Benjamin Morillon

Neural dynamics and computations constraining music and speech processing

I will depict the neural dynamics underlying music perception and speech comprehension, focusing on time scales and adaptive processes.

First, I will present an account of why humans spontaneously dance to music. I will present behavioral and neuroimaging evidence that motor dynamics reflect predictive timing during music listening. While auditory regions track the rhythm of melodies, intrinsic neural dynamics at delta (1.4 Hz) and beta (20-30 Hz) rates in the dorsal auditory pathways encode the wanting-to-move experience (groove). Critically, neural dynamics are organized along this pathway in a spectral gradient, with the left sensorimotor cortex coordinating groove-related delta and beta activity. Combined with predictions of a neurodynamic model, this suggests that spontaneous motor engagement during music listening is a manifestation of predictive timing effected by interaction of neural dynamics along the dorsal auditory pathway.

Second, to investigate speech comprehension, we developed a framework capitalizing on the concept of channel capacity. We behavioral examined the respective influence of seven acoustic and linguistic features on the comprehension of compressed speech. We show that comprehension is independently impacted by all these features, but at varying degrees and with a clear dominance of the syllabic rate. Complementing this framework, we integrate human intracranial recordings to study how neural dynamics in the auditory cortex adapt to different acoustic features, allowing for parallel sampling of speech at both syllabic and phonemic time scales.

These findings underscore the dynamic adaptation of neural processes to temporal characteristics in speech and music, enhancing our understanding of language and music perception.


I am a cognitive neuroscientist interested in human auditory neurophysiology and how information is sequentially encoded in the human brain. After a PhD at Ecole Normale Supérieure de Paris (France), I worked as a postdoctoral fellow at Columbia (USA) and McGill (Canada) universities. Since 2016, I held a tenured position at the Institut de Neurosciences des Systèmes in Marseille (France).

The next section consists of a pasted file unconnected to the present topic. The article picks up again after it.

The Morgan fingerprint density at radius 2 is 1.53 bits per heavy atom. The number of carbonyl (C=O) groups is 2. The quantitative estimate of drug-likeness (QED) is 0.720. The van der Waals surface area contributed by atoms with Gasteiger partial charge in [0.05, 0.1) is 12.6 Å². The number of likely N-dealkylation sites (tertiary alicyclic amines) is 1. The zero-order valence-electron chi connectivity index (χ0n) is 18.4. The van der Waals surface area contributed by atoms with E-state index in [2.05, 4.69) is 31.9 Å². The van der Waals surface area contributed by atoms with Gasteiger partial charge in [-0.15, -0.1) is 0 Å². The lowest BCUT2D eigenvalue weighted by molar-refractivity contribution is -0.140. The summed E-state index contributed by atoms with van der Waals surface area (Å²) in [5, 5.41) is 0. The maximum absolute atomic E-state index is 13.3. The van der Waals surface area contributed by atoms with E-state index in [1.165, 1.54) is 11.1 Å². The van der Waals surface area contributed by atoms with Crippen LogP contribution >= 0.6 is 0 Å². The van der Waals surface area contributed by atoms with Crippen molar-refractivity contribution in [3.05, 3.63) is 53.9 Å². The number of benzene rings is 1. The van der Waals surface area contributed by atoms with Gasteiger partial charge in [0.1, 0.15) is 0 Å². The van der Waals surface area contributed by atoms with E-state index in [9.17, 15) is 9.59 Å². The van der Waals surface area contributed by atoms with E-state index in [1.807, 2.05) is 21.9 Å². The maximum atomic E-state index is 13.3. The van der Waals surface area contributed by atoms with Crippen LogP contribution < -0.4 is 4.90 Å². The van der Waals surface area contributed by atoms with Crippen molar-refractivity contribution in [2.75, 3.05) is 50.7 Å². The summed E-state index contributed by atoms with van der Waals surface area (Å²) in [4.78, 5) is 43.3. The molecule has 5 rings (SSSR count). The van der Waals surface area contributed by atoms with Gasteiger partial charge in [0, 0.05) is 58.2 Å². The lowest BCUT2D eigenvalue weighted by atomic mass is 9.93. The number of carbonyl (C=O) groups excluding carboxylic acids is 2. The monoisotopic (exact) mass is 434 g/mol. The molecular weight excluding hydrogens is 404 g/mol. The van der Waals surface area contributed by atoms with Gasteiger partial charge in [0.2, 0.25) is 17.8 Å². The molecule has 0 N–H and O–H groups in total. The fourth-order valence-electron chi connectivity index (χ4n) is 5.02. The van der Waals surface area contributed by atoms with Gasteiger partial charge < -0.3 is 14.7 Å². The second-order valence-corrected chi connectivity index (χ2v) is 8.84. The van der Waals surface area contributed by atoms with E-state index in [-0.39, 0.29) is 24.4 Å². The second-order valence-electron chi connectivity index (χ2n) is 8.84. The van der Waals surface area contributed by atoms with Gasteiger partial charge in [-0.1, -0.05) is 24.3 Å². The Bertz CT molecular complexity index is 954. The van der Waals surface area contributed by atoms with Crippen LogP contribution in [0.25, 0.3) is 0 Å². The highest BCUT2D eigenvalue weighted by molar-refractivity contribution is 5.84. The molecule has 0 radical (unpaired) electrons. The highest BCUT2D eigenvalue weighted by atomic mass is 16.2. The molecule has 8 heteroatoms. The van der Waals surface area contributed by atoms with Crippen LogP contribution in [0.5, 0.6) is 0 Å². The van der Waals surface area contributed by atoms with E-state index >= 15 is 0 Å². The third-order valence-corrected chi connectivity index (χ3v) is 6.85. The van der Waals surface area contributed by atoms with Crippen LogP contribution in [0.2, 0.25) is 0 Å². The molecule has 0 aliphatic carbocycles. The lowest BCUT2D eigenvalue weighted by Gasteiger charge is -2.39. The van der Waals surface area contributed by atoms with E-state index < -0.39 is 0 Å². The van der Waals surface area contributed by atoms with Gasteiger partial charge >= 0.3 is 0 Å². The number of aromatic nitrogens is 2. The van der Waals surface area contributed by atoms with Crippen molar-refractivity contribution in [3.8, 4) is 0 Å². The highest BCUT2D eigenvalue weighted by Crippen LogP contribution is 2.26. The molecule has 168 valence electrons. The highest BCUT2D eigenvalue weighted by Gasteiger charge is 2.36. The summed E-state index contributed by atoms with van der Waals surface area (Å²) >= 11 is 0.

I believe in a synergetic cross talk between computational modelling, cognitive psychology and multi-modal functional neuroimaging to understand how humans process sensory information. My work mainly focuses on two research questions. First, I investigate auditory hemispheric asymmetry, to understand from a physiological and functional viewpoint the similarities and differences between the two auditory cortices. This line of research aims at highlighting the fundamental relationship between acoustic properties and specific neural networks to reveal how it enables efficient auditory neural coding. Second, I explore the interrelation between auditory and motor neural systems. To this end, I analyse how overt motor routines and covert motor cortical activity modulate auditory processing and behavioural performance. I also investigate which auditory stimuli automatically trigger a motor neural response. Overall, this work highlights the role of motor areas in sensory perception, notably implicated in the analysis of contextual temporal information.